Of course not. Doesn’t stop elitism from making the usual rounds.
A new coffee maker has emerged recently, crafted out of the finest materials money can buy. The company Royal Paris claims to bring customers back to an older time where coffee was more appreciated, offering a decadent experience that results in the best cup of coffee. Fortunately for me, I’m too keenly aware of the history of coffee growing, roasting and distribution to succumb to the hype. Sure is pretty, though!
It’s easy to overlook this story as yet more pomp and puffery from the idle elite meant to incite outrage. Last I checked, the very history of coffee itself doesn’t revolve around gilded cups, but a humble, communal experience thousands of years old! Nonetheless, stories like these should concern cafe owners and roasters. This carefully packaged artful elitism is a major issue that keeps the coffee industry from achieving great things.
When left unchecked, these mentalities rot the craft from the inside out.
Every day, it seems, I come across industry news that reaffirms the need for the contrary. We have farmers being left out of the distribution equation constantly, to the point farms are being abandoned and workers are unable to even taste their own creations. Baristas are regularly trained in entirely different brewing techniques than what is showed at prestigious tasting galleries, to the detriment of hardworking roasters trying to get their wares to stand out from the competition. Old and new techniques are frequently lambasted for being too archaic or too different than what is ‘correct’.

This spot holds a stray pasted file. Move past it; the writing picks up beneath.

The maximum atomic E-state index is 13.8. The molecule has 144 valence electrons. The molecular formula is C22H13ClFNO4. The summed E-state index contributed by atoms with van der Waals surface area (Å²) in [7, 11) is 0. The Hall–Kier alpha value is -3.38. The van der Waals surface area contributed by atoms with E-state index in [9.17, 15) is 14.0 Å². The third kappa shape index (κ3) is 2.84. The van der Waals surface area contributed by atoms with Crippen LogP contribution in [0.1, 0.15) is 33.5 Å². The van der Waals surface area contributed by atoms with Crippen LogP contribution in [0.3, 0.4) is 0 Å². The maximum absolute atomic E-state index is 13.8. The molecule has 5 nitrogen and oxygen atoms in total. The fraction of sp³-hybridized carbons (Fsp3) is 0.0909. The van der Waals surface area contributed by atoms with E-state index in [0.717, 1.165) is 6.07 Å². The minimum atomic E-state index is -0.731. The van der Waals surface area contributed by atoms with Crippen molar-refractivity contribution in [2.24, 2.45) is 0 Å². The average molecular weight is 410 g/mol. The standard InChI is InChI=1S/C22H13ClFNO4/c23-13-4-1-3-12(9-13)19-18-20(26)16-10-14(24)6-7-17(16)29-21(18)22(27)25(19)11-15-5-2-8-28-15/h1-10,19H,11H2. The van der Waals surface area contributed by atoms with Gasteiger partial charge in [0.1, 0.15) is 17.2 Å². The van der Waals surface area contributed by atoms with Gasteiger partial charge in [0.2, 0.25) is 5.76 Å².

You’re more likely to hear about the wrong way to make coffee than the right way…and this is by design.
Beneath the copper finishes and diamond filigree you find the same snobbery that snakes through everyday conversation. The often cloying coffee culture characterized by beanies, insider knowledge and $8 specialty in-house lattes. While there is no fear about the general public rushing to buy a coffee maker that is worth what one-fourth of Americans make in a year, the underlying attitude is far cheaper and far more insidious. Think about the messages you walk away with every time you glance at general coffee news or talk shop with a colleague. When you worked as a barista or a supervisor, perhaps, and got a particularly dissatisfied customer with candid thoughts on the menu.
You must roast this way. You must package this way. You’re not a true coffee lover unless you can identify this fruity note or buy your beans at this price level. You must use this equipment or buy from this source. No true enthusiast drinks from Starbucks. A real coffee champion bleeds espresso. Around and around we go. It’s posturing arrogance that places emphasis on looking good than doing good.
A little like a coffee maker made out of gold, huh?
From barista to roaster to trader, it is essential to eliminate elitism from the coffee conversation. No matter the form it takes or how well-meaning the message. It’s more than just a bad attitude. Coffee elitism is damaging to farmers, pushing them out of their own product and destroying the environment in the name of a nebulous ‘green lifestyle’. It shuns diversity, be it diversity of demographic or diversity of technique. It justifies high coffee prices (that, again, don’t go to the farmers themselves) and completely rewrites history.
I love coffee too much to let that slide.